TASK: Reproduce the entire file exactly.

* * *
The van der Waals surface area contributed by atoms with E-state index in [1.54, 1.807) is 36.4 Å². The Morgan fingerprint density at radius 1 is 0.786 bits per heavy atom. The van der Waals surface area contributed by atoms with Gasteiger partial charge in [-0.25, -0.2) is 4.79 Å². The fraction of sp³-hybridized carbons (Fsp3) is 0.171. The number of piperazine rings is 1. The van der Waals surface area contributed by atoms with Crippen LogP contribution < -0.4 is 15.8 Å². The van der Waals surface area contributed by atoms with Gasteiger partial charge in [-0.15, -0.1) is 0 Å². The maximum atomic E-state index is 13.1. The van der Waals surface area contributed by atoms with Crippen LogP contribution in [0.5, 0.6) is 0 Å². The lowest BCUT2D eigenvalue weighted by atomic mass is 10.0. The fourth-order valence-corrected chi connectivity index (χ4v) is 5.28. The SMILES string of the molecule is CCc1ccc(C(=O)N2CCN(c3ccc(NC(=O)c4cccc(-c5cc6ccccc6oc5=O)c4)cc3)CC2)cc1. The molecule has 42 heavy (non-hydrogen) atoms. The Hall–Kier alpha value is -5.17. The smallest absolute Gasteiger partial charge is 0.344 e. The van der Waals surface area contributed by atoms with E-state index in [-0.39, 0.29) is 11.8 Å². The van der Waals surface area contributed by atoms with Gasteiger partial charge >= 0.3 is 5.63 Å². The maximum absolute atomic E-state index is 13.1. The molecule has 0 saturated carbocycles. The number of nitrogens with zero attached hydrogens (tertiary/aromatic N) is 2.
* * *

The van der Waals surface area contributed by atoms with E-state index in [1.54, 1.807) is 36.4 Å². The Morgan fingerprint density at radius 1 is 0.786 bits per heavy atom. The van der Waals surface area contributed by atoms with Gasteiger partial charge in [-0.25, -0.2) is 4.79 Å². The fraction of sp³-hybridized carbons (Fsp3) is 0.171. The number of piperazine rings is 1. The van der Waals surface area contributed by atoms with Crippen LogP contribution < -0.4 is 15.8 Å². The van der Waals surface area contributed by atoms with Gasteiger partial charge in [-0.15, -0.1) is 0 Å². The maximum atomic E-state index is 13.1. The van der Waals surface area contributed by atoms with Crippen LogP contribution in [0.5, 0.6) is 0 Å². The lowest BCUT2D eigenvalue weighted by atomic mass is 10.0. The fourth-order valence-corrected chi connectivity index (χ4v) is 5.28. The SMILES string of the molecule is CCc1ccc(C(=O)N2CCN(c3ccc(NC(=O)c4cccc(-c5cc6ccccc6oc5=O)c4)cc3)CC2)cc1. The molecule has 42 heavy (non-hydrogen) atoms. The Hall–Kier alpha value is -5.17. The smallest absolute Gasteiger partial charge is 0.344 e. The van der Waals surface area contributed by atoms with E-state index in [-0.39, 0.29) is 11.8 Å². The van der Waals surface area contributed by atoms with Gasteiger partial charge >= 0.3 is 5.63 Å². The maximum absolute atomic E-state index is 13.1. The molecule has 0 saturated carbocycles. The number of nitrogens with zero attached hydrogens (tertiary/aromatic N) is 2.